"It is easier to tone down a wild idea than to think up a new one." —Alex F. Osborn
More than 60 years ago, advertising executive Alex Osborn (the "O" in New York ad agency BBDO Worldwide) developed the concept of brainstorming as a group technique for producing creative ideas and new solutions.
Since then, brainstorming techniques have been widely adopted and expanded. But effective brainstorming still stands on two basic principles:
• Judgment is suspended. Ideas spawned in brainstorming sessions aren't judged or analyzed until all ideas have been collected. This frees your creative juices from the evaluation and censoring that your analytical mind instinctively brings to bear. In the early stages of problem solving, this freedom lets you get wild and crazy enough to entertain possibilities you might otherwise never consider.
• Quantity breeds quality. An array of options lets groups look beyond ideas that are obvious, safe and stale. If you generate a plentiful supply of ideas, you can sift the fool's gold to find the real thing.
When a brainstorming opportunity arises in your organization, be sure everyone knows that they should shift into this distinct process, which differs from normal discussions. Say: "Let's take time out to brainstorm some ideas about how we might market this new service."
Write a problem statement to identify the focus of the brainstorming session. For example: "How can we create a more empowering work environment?" or "How can we ensure that best practices are shared across departments?"
Write the problem statement in a way that encourages ideas rather than opinions or choices. "Which site do you prefer for the kickoff reception?" isn't suitable for brainstorming, because it simply asks people to choose. On the other hand, "What kinds of things could we do to make our young leaders' program unique?" is more likely to trigger a wealth of novel ideas.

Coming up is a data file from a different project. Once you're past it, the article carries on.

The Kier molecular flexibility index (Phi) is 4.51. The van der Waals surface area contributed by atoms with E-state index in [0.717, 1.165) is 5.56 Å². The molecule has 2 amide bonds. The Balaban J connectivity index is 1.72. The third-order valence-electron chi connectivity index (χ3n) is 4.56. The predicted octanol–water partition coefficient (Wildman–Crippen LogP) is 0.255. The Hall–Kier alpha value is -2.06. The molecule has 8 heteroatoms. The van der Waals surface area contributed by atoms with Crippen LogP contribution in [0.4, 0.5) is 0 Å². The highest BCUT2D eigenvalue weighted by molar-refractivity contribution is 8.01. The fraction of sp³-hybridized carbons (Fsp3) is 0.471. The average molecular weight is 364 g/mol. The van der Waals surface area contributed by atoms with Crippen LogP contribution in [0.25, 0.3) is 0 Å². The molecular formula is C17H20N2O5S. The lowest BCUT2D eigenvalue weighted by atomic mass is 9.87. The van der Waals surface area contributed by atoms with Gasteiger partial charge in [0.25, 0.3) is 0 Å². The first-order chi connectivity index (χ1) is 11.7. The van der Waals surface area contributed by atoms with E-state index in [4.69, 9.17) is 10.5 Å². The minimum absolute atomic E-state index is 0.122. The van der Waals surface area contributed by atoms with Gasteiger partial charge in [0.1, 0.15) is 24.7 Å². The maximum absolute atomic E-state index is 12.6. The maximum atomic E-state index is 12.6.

If possible, try to incubate ideas by giving participants advance notice of topics. This can help focus the session and make brainstorming more effective.
Designate someone to facilitate the process. Let the facilitator list ideas, as they're generated, on a flip chart or white board so they remain visible to the group. This will stimulate new ideas and make it easier to sort out things later.
Next, encourage the group or team to call out as many ideas as come to mind while observing these rules:
• Avoid criticism and evaluation. Every idea has value at this stage.
• Think outside the box. The more outlandish the idea seems initially, the more likely it is to spawn an innovative solution.
• Go for quantity. The more ideas you have to work with, the more likely you'll find creative and feasible solutions.
• Build on others' ideas. Combining or improving on what others contribute enhances ideas and reduces concerns about offering possibly silly or ridiculous suggestions. It also encourages a collaborative spirit.